PANDEMIC PETS

With ongoing pandemic lockdown, I decided that if we couldn’t leave the house in search of food and fun, I would shop online and bring it to our doorstep in the form of a pet. Great idea or what?!

My seven-year-old daughter wanted a fluffy dog. My three-year-old son wanted a fluffy cat. I wanted a pocket-sized chihuahua. Lucky for them, I was willing to compromise with a fluffy pocket-sized chihuahua that had a passing resemblance to a cat.

“No inside animals! Pets should live outside.” Regrettably, my husband was opposed to the idea of an inside pet. Bah, what a party pooper!

We argued that our fish once lived in the house and they were considered pets! Well, until the unfortunate fish massacre. Since we lost our treasured Zane (greedy angel fish) and Archie (chilled albino catfish), my husband has been reluctant to return to pet ownership.

Due to the lack of a proper backyard, we agreed that our pets needed to be hardy and low maintenance. While it was my intention to have the children be responsible for looking after our new pet, realistically I would be the chump lumped with the task. So, I wanted a pet that didn’t need regular exercise (because I hate sweating) or grooming (because I’m lazy) and could survive not eating and drinking for a few days (because I’m sketchy at best).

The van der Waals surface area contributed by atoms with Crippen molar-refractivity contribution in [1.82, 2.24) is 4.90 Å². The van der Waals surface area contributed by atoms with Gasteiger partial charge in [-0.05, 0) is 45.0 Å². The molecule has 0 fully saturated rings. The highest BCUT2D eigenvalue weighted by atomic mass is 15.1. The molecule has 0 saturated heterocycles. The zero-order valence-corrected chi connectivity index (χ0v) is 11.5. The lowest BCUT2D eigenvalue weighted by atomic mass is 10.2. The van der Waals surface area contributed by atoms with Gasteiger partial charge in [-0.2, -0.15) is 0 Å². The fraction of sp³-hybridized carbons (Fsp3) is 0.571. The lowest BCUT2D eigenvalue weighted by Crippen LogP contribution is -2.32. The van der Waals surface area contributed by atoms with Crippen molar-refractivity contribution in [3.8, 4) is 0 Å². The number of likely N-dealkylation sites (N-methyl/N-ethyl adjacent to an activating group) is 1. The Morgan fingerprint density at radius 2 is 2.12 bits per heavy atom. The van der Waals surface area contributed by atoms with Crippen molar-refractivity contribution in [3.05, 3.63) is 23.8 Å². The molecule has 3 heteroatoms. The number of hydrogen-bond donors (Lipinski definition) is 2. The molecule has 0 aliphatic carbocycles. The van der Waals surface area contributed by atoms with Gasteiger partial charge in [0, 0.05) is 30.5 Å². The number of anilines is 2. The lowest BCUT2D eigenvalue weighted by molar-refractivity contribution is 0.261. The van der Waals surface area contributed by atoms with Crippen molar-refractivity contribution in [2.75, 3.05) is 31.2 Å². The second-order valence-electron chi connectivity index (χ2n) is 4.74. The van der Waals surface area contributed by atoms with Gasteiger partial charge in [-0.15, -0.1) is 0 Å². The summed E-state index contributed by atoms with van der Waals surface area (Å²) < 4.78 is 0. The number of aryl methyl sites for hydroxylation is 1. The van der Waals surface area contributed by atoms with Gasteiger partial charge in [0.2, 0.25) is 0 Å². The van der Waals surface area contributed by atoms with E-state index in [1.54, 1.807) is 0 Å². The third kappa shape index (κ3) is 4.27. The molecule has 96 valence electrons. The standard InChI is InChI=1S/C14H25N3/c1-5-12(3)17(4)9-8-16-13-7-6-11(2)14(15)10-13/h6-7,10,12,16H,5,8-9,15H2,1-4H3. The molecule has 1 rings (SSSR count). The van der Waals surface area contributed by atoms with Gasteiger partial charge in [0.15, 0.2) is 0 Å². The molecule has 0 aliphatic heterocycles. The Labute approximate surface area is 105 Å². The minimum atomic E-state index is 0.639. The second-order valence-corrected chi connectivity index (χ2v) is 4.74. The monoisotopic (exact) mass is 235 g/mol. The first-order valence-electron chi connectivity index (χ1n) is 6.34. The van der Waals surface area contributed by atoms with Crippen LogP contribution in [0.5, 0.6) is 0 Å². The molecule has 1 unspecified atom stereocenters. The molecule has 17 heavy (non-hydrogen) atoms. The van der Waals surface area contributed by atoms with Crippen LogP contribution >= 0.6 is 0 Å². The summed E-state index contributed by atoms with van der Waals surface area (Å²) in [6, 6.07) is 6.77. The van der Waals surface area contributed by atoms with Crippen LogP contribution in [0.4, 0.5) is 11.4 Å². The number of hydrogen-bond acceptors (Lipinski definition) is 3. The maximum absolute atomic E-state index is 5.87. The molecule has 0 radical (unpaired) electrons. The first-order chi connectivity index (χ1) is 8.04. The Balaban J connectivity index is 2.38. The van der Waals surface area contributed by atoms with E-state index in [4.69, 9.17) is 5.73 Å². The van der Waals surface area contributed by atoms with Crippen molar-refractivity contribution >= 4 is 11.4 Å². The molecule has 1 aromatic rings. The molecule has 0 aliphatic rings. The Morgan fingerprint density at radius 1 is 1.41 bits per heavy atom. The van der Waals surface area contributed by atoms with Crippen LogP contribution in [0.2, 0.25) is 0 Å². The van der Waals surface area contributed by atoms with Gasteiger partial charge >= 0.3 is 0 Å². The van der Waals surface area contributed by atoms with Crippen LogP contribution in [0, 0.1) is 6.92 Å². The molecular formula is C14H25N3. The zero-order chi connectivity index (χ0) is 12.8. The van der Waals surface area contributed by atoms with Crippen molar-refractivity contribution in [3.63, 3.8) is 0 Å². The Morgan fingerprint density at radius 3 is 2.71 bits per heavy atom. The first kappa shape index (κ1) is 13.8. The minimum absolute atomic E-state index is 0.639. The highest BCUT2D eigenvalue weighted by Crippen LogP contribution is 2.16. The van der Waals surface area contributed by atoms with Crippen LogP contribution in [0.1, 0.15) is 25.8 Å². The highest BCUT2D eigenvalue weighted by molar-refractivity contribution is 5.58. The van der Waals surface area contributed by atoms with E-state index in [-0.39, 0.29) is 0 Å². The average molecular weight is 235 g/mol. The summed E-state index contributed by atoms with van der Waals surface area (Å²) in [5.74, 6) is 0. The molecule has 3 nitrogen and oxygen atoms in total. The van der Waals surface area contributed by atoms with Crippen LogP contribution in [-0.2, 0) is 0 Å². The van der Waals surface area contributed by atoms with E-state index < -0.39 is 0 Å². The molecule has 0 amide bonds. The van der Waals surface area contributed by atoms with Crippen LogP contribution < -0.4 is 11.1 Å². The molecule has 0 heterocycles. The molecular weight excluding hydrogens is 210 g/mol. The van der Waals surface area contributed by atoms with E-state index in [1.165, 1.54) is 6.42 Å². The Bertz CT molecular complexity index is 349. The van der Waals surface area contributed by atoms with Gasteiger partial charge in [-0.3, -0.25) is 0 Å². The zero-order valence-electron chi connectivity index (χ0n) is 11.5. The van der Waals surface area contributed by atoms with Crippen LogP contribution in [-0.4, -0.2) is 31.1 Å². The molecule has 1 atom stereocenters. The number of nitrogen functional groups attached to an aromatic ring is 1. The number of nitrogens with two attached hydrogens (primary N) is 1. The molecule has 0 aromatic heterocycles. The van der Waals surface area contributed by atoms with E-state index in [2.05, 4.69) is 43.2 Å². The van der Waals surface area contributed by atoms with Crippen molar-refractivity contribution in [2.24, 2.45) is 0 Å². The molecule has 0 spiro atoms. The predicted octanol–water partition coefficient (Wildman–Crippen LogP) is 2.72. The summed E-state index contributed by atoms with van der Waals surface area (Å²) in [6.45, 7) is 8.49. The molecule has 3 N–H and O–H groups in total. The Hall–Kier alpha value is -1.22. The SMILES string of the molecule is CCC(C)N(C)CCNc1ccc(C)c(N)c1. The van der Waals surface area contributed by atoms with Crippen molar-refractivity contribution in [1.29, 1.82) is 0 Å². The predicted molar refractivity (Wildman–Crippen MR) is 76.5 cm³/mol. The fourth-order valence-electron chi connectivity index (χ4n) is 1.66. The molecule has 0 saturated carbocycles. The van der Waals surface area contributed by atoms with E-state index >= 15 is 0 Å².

We are now the proud owners of a thousand new pets. You read correctly, a thousand, give or take a few and they only cost us a measly fifty dollars. Have you guessed it? Worms. Wriggly, slippery and icky worms.

They came packed in some worm bedding inside a plastic bag and packaged in a cardboard box. In true Kathy form, I threw away the instruction booklet and in doing so, inadvertently discarded the troubleshooting pages. I could have saved myself a gigantic amount of pain if I had taken the time to read the ‘what can go wrong’ pages, for I’ve encountered a great deal of problems.

There’s been the Great Plague of the Vinegar Flies caused by my overzealous feeding with organic waste. FYI, flies really love banana skins. I tried vinegar/soap fly traps, moist cut up paper scrap barriers, removed big food scraps, conditioned and aerated the soil and changed the order of the trays. I stopped adding organic waste for a few weeks and eventually, most of the flies have disappeared.

Next came the Invasion of the Black Ants caused by the worms hibernating instead of eating during a short period of blistering cold weather. I ended up googling and putting trays of water around the legs of the worm farm to prevent ants from entering the trays. I also tried to drown the suckers with extra watering.

And because of my lack of restraint, I have a problem with potworms. Turns out, an overly moist environment, abundance of rotting fruit and vegetables and ungrounded eggshells have encouraged the growth of these unwanted worms. Originally, I thought these tiny white worms were finally the results of my worm farming mastery and happy worm bliss coupling. Not the case. Again, I consulted the wise ol’ Google and was advised to put a stale piece of bread drenched in milk to entice the potworms to the surface for disposal.